The comments by ex-Deputy Secretary of MFAT Peter Hamilton that it is time for a sovereign nation to remove the English Queen as the Head of State hopefully will serve to focus this weekend’s Labour conference on the importance of an independent foreign policy.
For it comes at a time when National’s Jonathan Coleman in Washington last week underlined National’s subservience to Washington and cringingly declared that no matter how the US treated its supposed allies that there would be no criticism from the Key government.
He was so confident that if New Zealand’s leaders were eavesdropped that no independent streak would be uncovered that he told the press at the Pentagon when meeting Hagel, US Secretary of Defence, that:
…quite frankly, there’d be nothing that anyone could hear in our private conversations that we wouldn’t be prepared to share publicly. I don’t think New Zealand’s got anything to worry about, and we have high trust in our relationships with the US. (Click here for the full US Government transcript published on ForeignAffairs.co.nz.)
So there we have it! Loyal ally and doormat wrapped up in one. And the reward for New Zealand is that Hagel patted Coleman on the head and declared that he had “authorised a New Zealand Navy ship to dock at Pearl Harbour for Rimpac 2014.”
New Zealand has been further rewarded by allowing its Navy to once again enter US ports. And all NZ has had to do has been to sign up to the China containment strategy and continue to downplay its Nuclear Weapon Free Zone status. What does surrendering sovereignty matter between friends? With such a direction what bets on New Zealand staying out of a future Iraq if summonsed?
This craven position gives Labour a great opportunity. It can assure the country that it is the party that will give us our own voice and will not allow us to be one of the dummies of the Washington ventriloquist. Australia is the preferred dummy in any case. So why play second or even third fiddle in the line -up of willing dummies?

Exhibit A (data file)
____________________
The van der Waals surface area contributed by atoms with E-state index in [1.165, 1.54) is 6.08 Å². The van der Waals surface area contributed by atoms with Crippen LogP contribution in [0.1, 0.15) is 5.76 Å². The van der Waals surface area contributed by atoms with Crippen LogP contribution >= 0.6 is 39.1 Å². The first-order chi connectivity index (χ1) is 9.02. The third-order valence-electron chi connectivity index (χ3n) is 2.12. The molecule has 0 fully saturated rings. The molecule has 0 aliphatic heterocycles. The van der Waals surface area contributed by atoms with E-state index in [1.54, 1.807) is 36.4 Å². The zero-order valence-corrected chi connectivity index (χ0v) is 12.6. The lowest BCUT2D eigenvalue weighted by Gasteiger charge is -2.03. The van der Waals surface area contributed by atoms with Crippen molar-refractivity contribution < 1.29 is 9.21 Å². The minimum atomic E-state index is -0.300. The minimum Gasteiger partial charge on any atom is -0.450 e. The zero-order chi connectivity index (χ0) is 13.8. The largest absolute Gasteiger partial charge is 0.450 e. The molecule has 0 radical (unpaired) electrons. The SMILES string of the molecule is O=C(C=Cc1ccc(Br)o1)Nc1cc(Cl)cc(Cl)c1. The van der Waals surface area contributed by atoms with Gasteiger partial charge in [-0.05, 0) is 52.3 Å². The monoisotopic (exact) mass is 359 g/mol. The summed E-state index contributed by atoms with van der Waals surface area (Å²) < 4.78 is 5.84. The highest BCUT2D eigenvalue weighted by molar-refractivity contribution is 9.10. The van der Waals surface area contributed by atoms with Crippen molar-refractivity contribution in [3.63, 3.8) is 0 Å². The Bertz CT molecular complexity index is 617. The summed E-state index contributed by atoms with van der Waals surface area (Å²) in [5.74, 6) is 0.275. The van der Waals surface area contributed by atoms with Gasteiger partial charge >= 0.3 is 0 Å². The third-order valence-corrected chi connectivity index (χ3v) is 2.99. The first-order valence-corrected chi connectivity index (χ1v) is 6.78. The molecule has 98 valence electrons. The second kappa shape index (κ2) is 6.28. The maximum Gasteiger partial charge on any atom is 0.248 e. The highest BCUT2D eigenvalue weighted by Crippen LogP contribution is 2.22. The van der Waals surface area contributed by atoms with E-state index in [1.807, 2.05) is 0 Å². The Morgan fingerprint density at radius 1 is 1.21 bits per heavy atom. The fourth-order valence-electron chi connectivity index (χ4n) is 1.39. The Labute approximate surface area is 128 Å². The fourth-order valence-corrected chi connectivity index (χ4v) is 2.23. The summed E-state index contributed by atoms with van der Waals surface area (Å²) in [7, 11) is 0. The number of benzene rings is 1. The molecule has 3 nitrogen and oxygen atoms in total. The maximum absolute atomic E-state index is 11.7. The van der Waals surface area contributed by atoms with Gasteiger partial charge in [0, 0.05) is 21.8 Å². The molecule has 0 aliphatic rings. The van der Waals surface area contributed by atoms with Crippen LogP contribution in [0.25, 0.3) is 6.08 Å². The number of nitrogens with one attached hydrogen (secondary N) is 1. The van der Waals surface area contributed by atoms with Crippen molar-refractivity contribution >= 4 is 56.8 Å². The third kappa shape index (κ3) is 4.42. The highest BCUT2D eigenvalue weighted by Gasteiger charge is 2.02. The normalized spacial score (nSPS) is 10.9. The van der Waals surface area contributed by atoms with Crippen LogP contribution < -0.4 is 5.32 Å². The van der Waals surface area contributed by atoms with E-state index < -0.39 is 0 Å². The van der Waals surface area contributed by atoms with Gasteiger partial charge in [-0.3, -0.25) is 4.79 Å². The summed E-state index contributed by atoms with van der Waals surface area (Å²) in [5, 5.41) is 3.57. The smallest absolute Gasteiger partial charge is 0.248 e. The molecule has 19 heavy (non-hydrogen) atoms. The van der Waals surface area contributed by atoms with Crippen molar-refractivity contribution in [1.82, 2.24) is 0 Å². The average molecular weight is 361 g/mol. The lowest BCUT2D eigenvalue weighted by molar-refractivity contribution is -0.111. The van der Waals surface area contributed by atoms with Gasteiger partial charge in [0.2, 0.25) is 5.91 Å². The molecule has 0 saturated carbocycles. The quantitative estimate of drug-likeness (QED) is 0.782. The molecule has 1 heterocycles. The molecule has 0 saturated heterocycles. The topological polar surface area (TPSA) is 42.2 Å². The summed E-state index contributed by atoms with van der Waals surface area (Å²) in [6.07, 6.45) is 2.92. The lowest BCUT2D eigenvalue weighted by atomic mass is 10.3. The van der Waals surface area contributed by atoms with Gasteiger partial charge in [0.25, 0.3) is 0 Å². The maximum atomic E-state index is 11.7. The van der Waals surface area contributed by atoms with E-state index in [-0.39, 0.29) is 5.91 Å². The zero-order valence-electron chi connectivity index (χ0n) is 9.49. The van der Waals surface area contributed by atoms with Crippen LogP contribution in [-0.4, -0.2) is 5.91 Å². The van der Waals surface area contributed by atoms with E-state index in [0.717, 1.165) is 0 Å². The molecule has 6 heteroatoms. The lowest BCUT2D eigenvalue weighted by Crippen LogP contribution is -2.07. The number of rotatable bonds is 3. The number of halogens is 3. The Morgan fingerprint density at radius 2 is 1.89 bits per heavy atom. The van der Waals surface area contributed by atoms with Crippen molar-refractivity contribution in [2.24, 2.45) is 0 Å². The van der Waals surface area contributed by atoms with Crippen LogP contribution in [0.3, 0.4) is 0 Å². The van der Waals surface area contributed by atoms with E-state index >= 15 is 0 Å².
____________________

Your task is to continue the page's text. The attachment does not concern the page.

On the economic front to Labour can make it clear that it won’t be a prisoner of the “Washington Consensus”. It has that opportunity with the Trans Pacific Partnership (TPP) to insist that there will be no deal unless all the intelligent questions asked are answered to our satisfaction.
Those questions relate to such issues as the ability of the state to create monopolies, such as in electric power, if it deems it to be in the public interest, of bulk buying by Pharmac which angers the pharmaceutical industry but serves the needs of the people, of control over intellectual property and of allowing private concerns to sue the government when it takes steps that are good for the nation but limits the role and profitability of corporations.
Labour needs to stand its ground and insist that this trade deal, and any trade deal, must be open to public scrutiny and comment and face a national interest test before , and if ,it is initialed.
It should ignore grumpy right-wing columnists like Fran O’Sullivan who label as reactionaries those who want intelligent debate and not just slogans on trade, a core issue of sovereignty. O’Sullivan and like commentators would have us believe that Groser’s selling of the TPP is not just spin but reality and that under the TPP we will, according to Groser , then “ enter a world of unparalleled choice and opportunity including the mobility no longer just of capital but of labour and above all ideas.”
This is so much drivel. Capital yes. But labour? Try explaining to workers that they have equal mobility with capital as they battle bureaucrats and police in regard to visas and documents and face exploitation when they do reach the ”promised lands” ‘.
That includes unregulated New Zealand where a toothless Labour Department in our free trade unregulated labour market finds it difficult to even get employers to pay the minimum wage to their migrant workers.
And I haven’t noticed Groser, O’Sullivan and the commentators who parrot the slogans on what the Right sees as the best way to conduct global trade actually welcoming a clash of ideas on this subject. Instead they resort to abuse for any critics of their version of the way the world should trade, labeling them Neanderthals and such like.
Sovereign decision making in foreign policy, including trade, would actually increase not decrease New Zealand’s effectiveness in world political and economic forums and decision making bodies.
Sovereignty is a policy issue where Labour can draw a “red” line with National.
It can go to the electorate, distinct from National, declaring that that decisions will be made in New Zealand under a New Zealand Head of State and a New Zealand flag and that the NSA eavesdroppers will be offended, often, by our conversations. This will provide a clear choice for New Zealanders.
They can have the groveling John Key and Jonathan Coleman or a nation that speaks in its own right.